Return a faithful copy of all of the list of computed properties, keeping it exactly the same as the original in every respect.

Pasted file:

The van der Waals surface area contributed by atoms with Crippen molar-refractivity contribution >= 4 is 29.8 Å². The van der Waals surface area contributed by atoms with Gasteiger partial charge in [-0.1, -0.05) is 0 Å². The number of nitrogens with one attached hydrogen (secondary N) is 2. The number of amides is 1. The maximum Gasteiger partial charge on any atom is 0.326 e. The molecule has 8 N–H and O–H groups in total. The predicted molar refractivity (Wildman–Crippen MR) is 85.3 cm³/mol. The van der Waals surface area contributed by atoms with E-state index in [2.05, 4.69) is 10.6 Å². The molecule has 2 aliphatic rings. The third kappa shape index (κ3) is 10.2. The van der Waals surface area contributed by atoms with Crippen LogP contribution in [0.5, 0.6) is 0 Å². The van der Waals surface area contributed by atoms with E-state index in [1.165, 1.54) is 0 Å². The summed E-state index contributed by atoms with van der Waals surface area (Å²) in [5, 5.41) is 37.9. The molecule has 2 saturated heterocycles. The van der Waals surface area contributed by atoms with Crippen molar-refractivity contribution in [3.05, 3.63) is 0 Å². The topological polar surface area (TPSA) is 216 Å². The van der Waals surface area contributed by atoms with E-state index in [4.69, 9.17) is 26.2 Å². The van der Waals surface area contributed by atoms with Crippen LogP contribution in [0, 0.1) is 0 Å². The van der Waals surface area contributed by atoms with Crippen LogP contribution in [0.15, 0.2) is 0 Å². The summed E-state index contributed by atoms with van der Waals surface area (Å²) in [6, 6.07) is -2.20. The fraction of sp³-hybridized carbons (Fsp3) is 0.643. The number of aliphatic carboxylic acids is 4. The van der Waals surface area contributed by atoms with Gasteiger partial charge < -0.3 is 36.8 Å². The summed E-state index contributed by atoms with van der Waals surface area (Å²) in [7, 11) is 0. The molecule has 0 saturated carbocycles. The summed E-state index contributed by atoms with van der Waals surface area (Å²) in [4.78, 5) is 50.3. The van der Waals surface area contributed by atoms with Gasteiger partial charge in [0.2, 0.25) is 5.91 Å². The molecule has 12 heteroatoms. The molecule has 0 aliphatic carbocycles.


The van der Waals surface area contributed by atoms with Crippen molar-refractivity contribution >= 4 is 29.8 Å². The van der Waals surface area contributed by atoms with Gasteiger partial charge in [-0.1, -0.05) is 0 Å². The number of nitrogens with one attached hydrogen (secondary N) is 2. The number of amides is 1. The maximum Gasteiger partial charge on any atom is 0.326 e. The molecule has 8 N–H and O–H groups in total. The predicted molar refractivity (Wildman–Crippen MR) is 85.3 cm³/mol. The van der Waals surface area contributed by atoms with E-state index in [2.05, 4.69) is 10.6 Å². The molecule has 2 aliphatic rings. The third kappa shape index (κ3) is 10.2. The van der Waals surface area contributed by atoms with Crippen LogP contribution in [0.5, 0.6) is 0 Å². The van der Waals surface area contributed by atoms with E-state index in [1.165, 1.54) is 0 Å². The summed E-state index contributed by atoms with van der Waals surface area (Å²) in [5, 5.41) is 37.9. The molecule has 2 saturated heterocycles. The van der Waals surface area contributed by atoms with Crippen molar-refractivity contribution in [3.05, 3.63) is 0 Å². The topological polar surface area (TPSA) is 216 Å². The van der Waals surface area contributed by atoms with E-state index in [4.69, 9.17) is 26.2 Å². The van der Waals surface area contributed by atoms with Crippen LogP contribution in [0, 0.1) is 0 Å². The van der Waals surface area contributed by atoms with Crippen LogP contribution in [0.15, 0.2) is 0 Å². The summed E-state index contributed by atoms with van der Waals surface area (Å²) in [6, 6.07) is -2.20. The fraction of sp³-hybridized carbons (Fsp3) is 0.643. The number of aliphatic carboxylic acids is 4. The van der Waals surface area contributed by atoms with Gasteiger partial charge < -0.3 is 36.8 Å². The summed E-state index contributed by atoms with van der Waals surface area (Å²) in [7, 11) is 0. The molecule has 0 saturated carbocycles. The summed E-state index contributed by atoms with van der Waals surface area (Å²) in [4.78, 5) is 50.3. The van der Waals surface area contributed by atoms with Gasteiger partial charge in [0.2, 0.25) is 5.91 Å². The molecule has 12 heteroatoms. The molecule has 0 aliphatic carbocycles.